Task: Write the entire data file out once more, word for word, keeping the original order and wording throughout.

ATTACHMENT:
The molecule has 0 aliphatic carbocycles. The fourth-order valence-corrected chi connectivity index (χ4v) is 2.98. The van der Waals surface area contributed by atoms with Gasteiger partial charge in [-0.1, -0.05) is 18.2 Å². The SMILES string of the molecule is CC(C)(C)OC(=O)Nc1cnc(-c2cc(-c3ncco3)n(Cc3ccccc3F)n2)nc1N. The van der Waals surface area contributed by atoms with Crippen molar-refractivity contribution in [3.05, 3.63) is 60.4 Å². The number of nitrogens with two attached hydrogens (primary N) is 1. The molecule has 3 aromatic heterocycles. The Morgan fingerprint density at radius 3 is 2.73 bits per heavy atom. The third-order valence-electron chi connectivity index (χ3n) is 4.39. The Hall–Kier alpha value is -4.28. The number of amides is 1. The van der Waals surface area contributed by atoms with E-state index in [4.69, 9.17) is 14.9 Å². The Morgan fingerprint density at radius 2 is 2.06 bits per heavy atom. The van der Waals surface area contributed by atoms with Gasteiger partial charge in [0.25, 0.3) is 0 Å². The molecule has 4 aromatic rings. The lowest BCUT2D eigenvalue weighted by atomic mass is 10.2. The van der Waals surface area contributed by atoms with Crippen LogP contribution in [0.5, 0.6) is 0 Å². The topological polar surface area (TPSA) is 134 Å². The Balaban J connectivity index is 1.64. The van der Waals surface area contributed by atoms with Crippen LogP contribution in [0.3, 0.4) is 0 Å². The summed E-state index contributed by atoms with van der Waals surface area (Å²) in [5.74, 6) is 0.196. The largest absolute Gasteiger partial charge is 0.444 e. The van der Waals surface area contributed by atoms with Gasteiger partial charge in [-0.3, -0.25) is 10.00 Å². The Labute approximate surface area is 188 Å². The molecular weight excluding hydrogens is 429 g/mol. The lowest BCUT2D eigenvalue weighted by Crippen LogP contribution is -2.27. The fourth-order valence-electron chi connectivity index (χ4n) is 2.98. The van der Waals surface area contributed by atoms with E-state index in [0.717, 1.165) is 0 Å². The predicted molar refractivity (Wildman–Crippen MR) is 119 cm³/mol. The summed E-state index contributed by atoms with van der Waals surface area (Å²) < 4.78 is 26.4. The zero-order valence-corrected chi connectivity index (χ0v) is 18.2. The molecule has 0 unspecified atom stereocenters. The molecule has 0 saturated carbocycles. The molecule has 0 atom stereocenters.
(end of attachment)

The molecule has 0 aliphatic carbocycles. The fourth-order valence-corrected chi connectivity index (χ4v) is 2.98. The van der Waals surface area contributed by atoms with Gasteiger partial charge in [-0.1, -0.05) is 18.2 Å². The SMILES string of the molecule is CC(C)(C)OC(=O)Nc1cnc(-c2cc(-c3ncco3)n(Cc3ccccc3F)n2)nc1N. The van der Waals surface area contributed by atoms with Crippen molar-refractivity contribution in [3.05, 3.63) is 60.4 Å². The number of nitrogens with two attached hydrogens (primary N) is 1. The molecule has 3 aromatic heterocycles. The Morgan fingerprint density at radius 3 is 2.73 bits per heavy atom. The third-order valence-electron chi connectivity index (χ3n) is 4.39. The Hall–Kier alpha value is -4.28. The number of amides is 1. The van der Waals surface area contributed by atoms with E-state index in [4.69, 9.17) is 14.9 Å². The Morgan fingerprint density at radius 2 is 2.06 bits per heavy atom. The van der Waals surface area contributed by atoms with Gasteiger partial charge in [0.25, 0.3) is 0 Å². The molecule has 4 aromatic rings. The lowest BCUT2D eigenvalue weighted by atomic mass is 10.2. The van der Waals surface area contributed by atoms with Crippen LogP contribution in [0.5, 0.6) is 0 Å². The topological polar surface area (TPSA) is 134 Å². The Balaban J connectivity index is 1.64. The van der Waals surface area contributed by atoms with Crippen LogP contribution in [0.3, 0.4) is 0 Å². The summed E-state index contributed by atoms with van der Waals surface area (Å²) in [5.74, 6) is 0.196. The largest absolute Gasteiger partial charge is 0.444 e. The van der Waals surface area contributed by atoms with Gasteiger partial charge in [-0.3, -0.25) is 10.00 Å². The Labute approximate surface area is 188 Å². The molecular weight excluding hydrogens is 429 g/mol. The lowest BCUT2D eigenvalue weighted by Crippen LogP contribution is -2.27. The fourth-order valence-electron chi connectivity index (χ4n) is 2.98. The van der Waals surface area contributed by atoms with E-state index in [0.717, 1.165) is 0 Å². The predicted molar refractivity (Wildman–Crippen MR) is 119 cm³/mol. The summed E-state index contributed by atoms with van der Waals surface area (Å²) < 4.78 is 26.4. The zero-order valence-corrected chi connectivity index (χ0v) is 18.2. The molecule has 0 unspecified atom stereocenters. The molecule has 0 saturated carbocycles. The molecule has 0 atom stereocenters.